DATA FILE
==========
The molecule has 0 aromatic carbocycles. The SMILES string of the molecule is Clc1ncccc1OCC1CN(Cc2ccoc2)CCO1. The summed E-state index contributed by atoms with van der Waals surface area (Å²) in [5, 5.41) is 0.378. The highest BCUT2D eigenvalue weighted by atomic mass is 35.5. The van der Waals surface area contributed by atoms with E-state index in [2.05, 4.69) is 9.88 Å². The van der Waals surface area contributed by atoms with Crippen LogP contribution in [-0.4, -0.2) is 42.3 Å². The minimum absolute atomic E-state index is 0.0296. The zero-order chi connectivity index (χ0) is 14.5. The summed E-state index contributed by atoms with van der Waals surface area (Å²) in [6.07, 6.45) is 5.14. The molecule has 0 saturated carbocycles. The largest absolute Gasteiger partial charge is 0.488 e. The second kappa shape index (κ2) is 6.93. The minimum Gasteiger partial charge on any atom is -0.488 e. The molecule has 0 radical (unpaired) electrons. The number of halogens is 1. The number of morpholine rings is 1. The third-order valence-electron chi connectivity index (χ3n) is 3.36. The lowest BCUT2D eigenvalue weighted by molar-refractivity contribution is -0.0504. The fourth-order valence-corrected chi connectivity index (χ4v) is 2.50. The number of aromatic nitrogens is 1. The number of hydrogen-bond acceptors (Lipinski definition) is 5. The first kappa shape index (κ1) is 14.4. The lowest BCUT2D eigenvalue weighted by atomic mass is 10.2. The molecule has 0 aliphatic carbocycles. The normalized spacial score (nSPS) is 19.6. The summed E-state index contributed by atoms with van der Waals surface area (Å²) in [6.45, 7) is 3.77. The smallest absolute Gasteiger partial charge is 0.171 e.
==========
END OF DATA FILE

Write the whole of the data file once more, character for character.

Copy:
The molecule has 0 aromatic carbocycles. The SMILES string of the molecule is Clc1ncccc1OCC1CN(Cc2ccoc2)CCO1. The summed E-state index contributed by atoms with van der Waals surface area (Å²) in [5, 5.41) is 0.378. The highest BCUT2D eigenvalue weighted by atomic mass is 35.5. The van der Waals surface area contributed by atoms with E-state index in [2.05, 4.69) is 9.88 Å². The van der Waals surface area contributed by atoms with Crippen LogP contribution in [-0.4, -0.2) is 42.3 Å². The minimum absolute atomic E-state index is 0.0296. The zero-order chi connectivity index (χ0) is 14.5. The summed E-state index contributed by atoms with van der Waals surface area (Å²) in [6.07, 6.45) is 5.14. The molecule has 0 saturated carbocycles. The largest absolute Gasteiger partial charge is 0.488 e. The second kappa shape index (κ2) is 6.93. The minimum Gasteiger partial charge on any atom is -0.488 e. The molecule has 0 radical (unpaired) electrons. The number of halogens is 1. The number of morpholine rings is 1. The third-order valence-electron chi connectivity index (χ3n) is 3.36. The lowest BCUT2D eigenvalue weighted by molar-refractivity contribution is -0.0504. The fourth-order valence-corrected chi connectivity index (χ4v) is 2.50. The number of aromatic nitrogens is 1. The number of hydrogen-bond acceptors (Lipinski definition) is 5. The first kappa shape index (κ1) is 14.4. The lowest BCUT2D eigenvalue weighted by atomic mass is 10.2. The molecule has 0 aliphatic carbocycles. The normalized spacial score (nSPS) is 19.6. The summed E-state index contributed by atoms with van der Waals surface area (Å²) in [6.45, 7) is 3.77. The smallest absolute Gasteiger partial charge is 0.171 e.